Decertifying the nuclear deal with Iran is the first step toward fixing its severe deficiencies that place Iran on a North Korean-style glide path to developing nuclear weapons and intercontinental ballistic missiles.
Decertification is the first part of a strategy to “decertify, pressure and fix.” A 2015 law requires the president to certify to Congress every 90 days not just that Iran is fully implementing the nuclear deal, but also that the suspension of sanctions remains vital to U.S. national security interests.
The problem is that the deal’s restrictions will start to expire in a few years because of multiple “sunset” clauses. Iranian leaders repeatedly threaten to deny United Nations inspectors access to the types of military sites where Tehran once conducted secret nuclear weapons work. Meanwhile, the regime is testing nuclear-capable missiles and receiving tens of billions of dollars in sanctions relief to fund foreign aggression and internal repression.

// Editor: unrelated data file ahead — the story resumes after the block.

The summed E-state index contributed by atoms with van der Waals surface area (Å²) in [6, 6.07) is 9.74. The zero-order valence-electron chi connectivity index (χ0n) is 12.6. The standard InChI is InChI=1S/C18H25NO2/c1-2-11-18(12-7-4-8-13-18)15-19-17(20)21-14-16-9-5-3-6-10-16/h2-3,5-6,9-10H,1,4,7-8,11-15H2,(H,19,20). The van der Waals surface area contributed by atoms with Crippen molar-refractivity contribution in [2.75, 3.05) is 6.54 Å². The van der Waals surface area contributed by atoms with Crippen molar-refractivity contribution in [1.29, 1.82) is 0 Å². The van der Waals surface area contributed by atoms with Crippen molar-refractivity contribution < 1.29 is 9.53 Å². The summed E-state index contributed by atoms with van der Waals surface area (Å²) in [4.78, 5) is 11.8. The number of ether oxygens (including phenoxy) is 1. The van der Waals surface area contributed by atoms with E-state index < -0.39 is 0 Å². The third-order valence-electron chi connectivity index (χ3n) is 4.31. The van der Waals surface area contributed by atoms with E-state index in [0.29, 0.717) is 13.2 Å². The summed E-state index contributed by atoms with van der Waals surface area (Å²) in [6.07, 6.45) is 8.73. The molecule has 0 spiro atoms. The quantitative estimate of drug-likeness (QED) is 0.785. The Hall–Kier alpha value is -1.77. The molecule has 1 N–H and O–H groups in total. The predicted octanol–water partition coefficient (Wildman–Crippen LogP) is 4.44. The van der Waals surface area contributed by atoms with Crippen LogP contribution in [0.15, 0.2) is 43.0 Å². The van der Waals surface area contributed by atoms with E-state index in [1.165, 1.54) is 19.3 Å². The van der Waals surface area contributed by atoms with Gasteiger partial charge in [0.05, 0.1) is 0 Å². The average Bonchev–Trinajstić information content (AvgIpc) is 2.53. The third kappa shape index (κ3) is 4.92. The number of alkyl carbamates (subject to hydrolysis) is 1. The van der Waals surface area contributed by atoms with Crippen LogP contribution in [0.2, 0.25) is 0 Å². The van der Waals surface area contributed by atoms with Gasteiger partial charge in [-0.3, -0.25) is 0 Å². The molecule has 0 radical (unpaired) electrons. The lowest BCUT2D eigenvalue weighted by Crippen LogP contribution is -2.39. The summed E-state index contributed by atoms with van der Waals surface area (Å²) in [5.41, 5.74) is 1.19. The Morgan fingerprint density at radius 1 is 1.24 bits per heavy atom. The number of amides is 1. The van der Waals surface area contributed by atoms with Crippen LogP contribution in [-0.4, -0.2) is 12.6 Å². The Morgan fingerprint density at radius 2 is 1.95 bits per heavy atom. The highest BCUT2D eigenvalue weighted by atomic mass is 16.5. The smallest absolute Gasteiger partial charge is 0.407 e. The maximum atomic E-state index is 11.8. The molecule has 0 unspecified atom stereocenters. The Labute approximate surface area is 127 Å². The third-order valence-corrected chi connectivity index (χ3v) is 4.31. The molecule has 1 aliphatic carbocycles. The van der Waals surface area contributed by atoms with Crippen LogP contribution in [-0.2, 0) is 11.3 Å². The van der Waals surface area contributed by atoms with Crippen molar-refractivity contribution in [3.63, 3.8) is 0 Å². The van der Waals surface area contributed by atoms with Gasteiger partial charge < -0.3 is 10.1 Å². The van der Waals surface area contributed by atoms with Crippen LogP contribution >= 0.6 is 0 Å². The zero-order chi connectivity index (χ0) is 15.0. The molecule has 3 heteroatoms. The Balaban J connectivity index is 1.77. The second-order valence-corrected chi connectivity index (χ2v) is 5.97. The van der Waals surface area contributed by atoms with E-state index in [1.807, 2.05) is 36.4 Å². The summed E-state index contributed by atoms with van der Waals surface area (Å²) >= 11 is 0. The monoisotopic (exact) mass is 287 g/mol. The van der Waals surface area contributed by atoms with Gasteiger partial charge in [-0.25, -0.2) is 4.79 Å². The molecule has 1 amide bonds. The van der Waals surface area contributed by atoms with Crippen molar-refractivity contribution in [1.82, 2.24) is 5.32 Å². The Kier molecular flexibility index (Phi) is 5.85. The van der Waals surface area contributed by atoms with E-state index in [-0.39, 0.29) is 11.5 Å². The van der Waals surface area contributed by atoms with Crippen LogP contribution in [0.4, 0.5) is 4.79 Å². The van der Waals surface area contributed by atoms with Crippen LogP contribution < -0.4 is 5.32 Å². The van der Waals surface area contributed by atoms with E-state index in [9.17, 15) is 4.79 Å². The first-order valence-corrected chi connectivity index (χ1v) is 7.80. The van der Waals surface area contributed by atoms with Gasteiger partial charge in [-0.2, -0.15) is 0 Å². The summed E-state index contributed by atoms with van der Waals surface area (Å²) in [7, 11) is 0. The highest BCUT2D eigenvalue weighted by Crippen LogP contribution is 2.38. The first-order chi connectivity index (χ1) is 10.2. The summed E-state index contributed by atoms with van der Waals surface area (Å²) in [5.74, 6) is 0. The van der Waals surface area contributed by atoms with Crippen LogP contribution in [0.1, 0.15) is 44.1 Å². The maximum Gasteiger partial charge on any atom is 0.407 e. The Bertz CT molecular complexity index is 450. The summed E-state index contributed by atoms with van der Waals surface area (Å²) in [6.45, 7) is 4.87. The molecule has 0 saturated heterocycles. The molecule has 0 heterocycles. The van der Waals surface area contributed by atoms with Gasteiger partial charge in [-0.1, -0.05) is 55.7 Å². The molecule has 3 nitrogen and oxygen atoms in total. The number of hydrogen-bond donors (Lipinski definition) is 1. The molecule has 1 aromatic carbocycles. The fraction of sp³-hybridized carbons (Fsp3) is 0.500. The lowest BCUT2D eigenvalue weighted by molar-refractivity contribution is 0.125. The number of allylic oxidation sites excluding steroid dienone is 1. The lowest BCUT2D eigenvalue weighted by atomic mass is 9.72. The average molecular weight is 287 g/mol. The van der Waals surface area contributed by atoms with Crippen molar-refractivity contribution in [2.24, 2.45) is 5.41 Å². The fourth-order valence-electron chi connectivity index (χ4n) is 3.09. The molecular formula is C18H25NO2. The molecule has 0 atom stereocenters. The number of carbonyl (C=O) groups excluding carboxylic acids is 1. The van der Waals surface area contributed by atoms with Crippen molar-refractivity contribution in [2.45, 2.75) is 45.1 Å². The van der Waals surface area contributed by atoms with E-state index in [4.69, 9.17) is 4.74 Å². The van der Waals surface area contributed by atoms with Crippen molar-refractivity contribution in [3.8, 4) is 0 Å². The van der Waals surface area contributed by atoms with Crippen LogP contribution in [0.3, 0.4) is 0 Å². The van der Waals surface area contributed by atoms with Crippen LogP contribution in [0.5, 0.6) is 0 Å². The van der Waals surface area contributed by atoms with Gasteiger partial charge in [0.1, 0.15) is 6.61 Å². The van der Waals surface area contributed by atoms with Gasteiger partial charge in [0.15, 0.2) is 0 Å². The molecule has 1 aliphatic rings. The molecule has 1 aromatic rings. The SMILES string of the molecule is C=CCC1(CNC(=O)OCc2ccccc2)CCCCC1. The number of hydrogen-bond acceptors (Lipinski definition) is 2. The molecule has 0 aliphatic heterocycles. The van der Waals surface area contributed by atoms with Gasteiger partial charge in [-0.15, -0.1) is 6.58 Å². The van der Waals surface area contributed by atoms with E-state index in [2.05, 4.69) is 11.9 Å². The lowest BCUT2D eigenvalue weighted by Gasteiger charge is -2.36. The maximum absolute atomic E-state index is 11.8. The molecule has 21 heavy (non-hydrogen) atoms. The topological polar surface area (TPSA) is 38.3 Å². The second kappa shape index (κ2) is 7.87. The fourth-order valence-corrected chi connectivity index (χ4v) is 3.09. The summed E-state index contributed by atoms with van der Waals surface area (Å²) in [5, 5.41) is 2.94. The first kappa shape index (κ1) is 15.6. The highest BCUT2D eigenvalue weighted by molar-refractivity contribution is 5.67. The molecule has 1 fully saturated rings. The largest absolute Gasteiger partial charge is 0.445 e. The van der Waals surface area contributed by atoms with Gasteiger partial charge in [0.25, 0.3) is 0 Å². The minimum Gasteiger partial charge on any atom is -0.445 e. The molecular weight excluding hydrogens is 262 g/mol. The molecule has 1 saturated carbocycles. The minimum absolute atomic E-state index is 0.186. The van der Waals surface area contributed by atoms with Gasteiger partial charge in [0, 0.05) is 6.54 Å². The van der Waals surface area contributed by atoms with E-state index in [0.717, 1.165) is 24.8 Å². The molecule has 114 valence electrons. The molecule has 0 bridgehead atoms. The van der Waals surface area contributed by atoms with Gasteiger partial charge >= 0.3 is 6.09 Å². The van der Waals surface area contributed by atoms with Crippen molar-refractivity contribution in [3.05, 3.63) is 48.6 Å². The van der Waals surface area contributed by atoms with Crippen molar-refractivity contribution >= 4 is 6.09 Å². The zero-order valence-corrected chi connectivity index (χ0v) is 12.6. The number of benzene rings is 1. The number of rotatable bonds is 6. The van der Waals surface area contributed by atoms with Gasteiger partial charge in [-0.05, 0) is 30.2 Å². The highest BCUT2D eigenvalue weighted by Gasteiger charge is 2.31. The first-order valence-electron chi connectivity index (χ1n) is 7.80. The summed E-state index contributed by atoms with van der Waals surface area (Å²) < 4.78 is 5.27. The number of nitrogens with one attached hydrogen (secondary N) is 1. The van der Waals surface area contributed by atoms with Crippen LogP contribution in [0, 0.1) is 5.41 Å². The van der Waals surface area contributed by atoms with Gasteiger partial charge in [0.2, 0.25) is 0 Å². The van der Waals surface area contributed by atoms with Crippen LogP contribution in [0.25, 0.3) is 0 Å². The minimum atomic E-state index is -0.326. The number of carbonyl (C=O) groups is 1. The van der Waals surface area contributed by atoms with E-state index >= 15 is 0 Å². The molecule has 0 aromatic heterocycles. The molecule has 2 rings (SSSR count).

Decertifying the deal does not mean breaking the deal, nor does it require reimposing the original nuclear sanctions. President Trump plans to roll out a comprehensive strategy to roll back Iranian aggression and to fix the deal. Lawmakers should be patient and hold off, for now, on any effort to re-implement original sanctions or take America out of the deal.
The president’s comprehensive pressure strategy should apply instruments of financial coercion, including sanctions and heavy penalties, to all entities that facilitate terrorism, missile development, regional aggression, corruption and human rights abuses. Key targets include the Revolutionary Guards, Hezbollah and Iran’s clerical establishment. Such measures are fully compliant with the nuclear deal, which only bars nuclear sanctions.
The French are already working on ways to fix the agreement based on their own concerns and their desire to keep the U.S. in the deal.
This effort should be given some time to succeed. The indispensable first step toward that goal is decertification. It has moved the debate on the fatally flawed nuclear deal from “keep it or nix it” to “fix it or nix it.” That’s progress.
Mark Dubowitz is CEO of the Foundation for Defense of Democracies. Follow Mark on Twitter @mdubowitz.
Follow the the Foundation for Defense of Democracies on Twitter @FDD.